There is a common misconception and worry among people who migrate to a country where a different language is spoken that if they do not use their first language, they will lose it. This phenomenon is known as first language attrition. Well, the good news is that research does not support this myth, but it reveals that the effects of first language attrition are not permanent and can be reversed with exposure to language input. So migrants can be encouraged to learn and get immersed in the second language without the fear of losing their native language or identity!
We have also explored the language learning experiences, challenges, and motivations of refugees and asylum seekers, which has led to a number of implementations to support the language learning of refugees and asylum seekers, such as the development of English courses and resources. And check out our sister project at https://refuteach.com/!
Our research has also investigated the cognitive and social benefits of second language exposure for children.
References to this research:
Chamorro, G., Garrido Hornos, M. C. and Vazquez Amador, M. (2021). Exploring ESOL teachers’ perspectives on the language learning experiences, challenges, and motivations of refugees and asylum seekers in the UK. International Review of Applied Linguistics in Language Teaching. doi: https://doi.org/10.1515/iral-2020-0155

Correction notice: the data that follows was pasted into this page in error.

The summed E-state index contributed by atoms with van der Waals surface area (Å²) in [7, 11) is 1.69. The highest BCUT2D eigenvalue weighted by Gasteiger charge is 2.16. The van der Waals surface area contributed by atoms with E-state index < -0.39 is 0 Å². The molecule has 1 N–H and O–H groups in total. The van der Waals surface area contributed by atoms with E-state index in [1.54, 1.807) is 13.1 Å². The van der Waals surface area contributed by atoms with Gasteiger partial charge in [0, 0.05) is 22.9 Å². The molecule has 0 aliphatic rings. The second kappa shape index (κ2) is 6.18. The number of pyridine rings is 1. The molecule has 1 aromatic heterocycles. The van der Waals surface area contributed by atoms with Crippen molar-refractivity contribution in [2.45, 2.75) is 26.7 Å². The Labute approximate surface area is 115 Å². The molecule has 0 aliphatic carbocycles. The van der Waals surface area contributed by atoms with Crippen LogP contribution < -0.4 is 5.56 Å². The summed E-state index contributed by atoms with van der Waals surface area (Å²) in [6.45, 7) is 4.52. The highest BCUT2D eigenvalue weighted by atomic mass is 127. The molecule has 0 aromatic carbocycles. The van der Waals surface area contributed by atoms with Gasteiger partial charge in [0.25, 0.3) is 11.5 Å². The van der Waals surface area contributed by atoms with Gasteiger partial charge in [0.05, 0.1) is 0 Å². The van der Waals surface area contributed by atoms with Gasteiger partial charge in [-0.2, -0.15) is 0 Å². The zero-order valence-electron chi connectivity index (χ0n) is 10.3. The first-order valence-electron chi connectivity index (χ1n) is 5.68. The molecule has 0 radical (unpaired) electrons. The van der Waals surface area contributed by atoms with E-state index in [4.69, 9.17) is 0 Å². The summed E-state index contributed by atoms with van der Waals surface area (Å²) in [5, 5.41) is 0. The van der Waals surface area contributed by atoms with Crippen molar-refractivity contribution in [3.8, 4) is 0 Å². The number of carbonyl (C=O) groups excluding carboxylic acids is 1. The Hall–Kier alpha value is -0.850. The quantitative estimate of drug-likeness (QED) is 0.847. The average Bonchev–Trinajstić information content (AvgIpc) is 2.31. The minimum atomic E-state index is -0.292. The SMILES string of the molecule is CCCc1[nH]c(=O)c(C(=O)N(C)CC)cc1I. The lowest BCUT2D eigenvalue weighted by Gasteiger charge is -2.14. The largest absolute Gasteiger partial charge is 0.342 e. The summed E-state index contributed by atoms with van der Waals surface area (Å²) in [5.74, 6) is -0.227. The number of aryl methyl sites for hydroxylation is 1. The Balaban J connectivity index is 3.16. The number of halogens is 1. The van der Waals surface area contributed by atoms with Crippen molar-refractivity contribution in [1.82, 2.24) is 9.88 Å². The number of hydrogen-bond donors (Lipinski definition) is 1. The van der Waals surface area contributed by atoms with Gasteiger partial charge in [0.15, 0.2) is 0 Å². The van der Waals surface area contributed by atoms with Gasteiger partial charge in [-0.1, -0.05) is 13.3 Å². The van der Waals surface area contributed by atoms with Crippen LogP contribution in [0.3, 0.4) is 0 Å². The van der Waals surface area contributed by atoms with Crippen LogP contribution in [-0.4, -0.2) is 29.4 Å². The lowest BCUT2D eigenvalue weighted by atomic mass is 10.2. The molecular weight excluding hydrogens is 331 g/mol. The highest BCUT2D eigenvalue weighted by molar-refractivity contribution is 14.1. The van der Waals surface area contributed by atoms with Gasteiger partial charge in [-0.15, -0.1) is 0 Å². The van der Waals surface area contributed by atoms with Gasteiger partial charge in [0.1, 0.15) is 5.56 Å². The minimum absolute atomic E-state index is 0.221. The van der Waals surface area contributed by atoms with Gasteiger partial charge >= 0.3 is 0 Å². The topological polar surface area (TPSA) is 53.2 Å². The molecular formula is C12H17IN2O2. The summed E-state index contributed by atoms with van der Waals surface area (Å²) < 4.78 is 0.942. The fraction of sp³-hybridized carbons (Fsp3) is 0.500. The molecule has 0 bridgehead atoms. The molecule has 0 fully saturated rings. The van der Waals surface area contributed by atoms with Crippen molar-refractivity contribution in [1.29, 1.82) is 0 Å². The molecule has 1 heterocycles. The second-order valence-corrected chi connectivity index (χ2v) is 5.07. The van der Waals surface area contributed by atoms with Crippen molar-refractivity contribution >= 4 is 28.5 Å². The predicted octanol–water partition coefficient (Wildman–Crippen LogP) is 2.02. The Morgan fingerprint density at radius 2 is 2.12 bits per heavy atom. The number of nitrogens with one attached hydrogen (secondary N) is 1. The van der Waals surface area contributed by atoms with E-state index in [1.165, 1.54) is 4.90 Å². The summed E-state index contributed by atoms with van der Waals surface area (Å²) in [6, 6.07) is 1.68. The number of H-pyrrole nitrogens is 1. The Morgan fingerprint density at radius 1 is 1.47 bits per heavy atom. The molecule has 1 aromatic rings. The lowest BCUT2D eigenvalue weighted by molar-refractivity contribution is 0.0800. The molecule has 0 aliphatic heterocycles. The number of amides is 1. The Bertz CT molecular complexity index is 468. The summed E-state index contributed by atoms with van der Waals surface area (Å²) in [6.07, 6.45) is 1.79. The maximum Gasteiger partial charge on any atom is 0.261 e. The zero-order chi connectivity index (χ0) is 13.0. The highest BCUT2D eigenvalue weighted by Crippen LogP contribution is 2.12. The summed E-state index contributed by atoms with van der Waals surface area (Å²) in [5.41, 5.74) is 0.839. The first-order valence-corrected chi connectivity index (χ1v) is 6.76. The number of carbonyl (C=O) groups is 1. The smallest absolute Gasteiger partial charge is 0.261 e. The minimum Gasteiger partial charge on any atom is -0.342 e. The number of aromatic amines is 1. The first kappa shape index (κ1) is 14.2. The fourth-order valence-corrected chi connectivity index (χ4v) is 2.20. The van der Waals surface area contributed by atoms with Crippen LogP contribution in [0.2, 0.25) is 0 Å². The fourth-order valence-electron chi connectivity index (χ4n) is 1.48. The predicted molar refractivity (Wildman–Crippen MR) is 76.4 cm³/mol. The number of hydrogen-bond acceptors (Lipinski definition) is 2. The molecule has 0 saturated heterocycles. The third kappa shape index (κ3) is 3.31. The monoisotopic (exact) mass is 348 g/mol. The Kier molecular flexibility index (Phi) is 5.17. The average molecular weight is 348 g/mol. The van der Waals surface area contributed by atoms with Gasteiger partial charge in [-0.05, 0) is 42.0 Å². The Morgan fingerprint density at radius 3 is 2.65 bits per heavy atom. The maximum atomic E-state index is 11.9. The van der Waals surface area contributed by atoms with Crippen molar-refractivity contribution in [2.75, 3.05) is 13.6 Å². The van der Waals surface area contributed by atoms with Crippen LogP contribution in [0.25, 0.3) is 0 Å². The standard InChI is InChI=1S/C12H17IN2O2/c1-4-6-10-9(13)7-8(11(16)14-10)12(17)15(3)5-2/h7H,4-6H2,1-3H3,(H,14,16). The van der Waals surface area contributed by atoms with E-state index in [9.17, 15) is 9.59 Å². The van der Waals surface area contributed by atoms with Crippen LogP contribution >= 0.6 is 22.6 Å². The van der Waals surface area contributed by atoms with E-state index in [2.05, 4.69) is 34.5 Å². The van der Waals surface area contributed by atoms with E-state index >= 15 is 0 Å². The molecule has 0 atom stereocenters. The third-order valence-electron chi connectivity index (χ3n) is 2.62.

Chamorro, G. and Janke, V. (2020). Investigating the bilingual advantage: The impact of L2 exposure on the social and cognitive skills of monolingually-raised children in bilingual education. International Journal of Bilingual Education and Bilingualism. doi: 10.1080/13670050.2020.1799323
Chamorro, G., and Sorace, A. (2019). The Interface Hypothesis as a Framework for Studying L1 Attrition (Chapter 4). In M. S. Schmid and B. Köpke (Eds.). The Oxford Handbook of Language Attrition. Oxford: Oxford University Press. ISBN: 9780198793595
Chamorro, G., Sorace, A., and Sturt, P. (2016). What is the Source of L1 Attrition? The Effect of Recent L1 Re-exposure on Spanish Speakers under L1 Attrition. Bilingualism: Language and Cognition 19(3), 520–532. doi: https://doi.org/10.1017/S1366728915000152
Chamorro, G., Sturt, P., and Sorace, A. (2016). Selectivity in L1 attrition: Differential Object Marking in Spanish Near-Native Speakers of English. Journal of Psycholinguistics Research 45, 697-715. doi: https://doi.org/10.1007/s10936-015-9372-4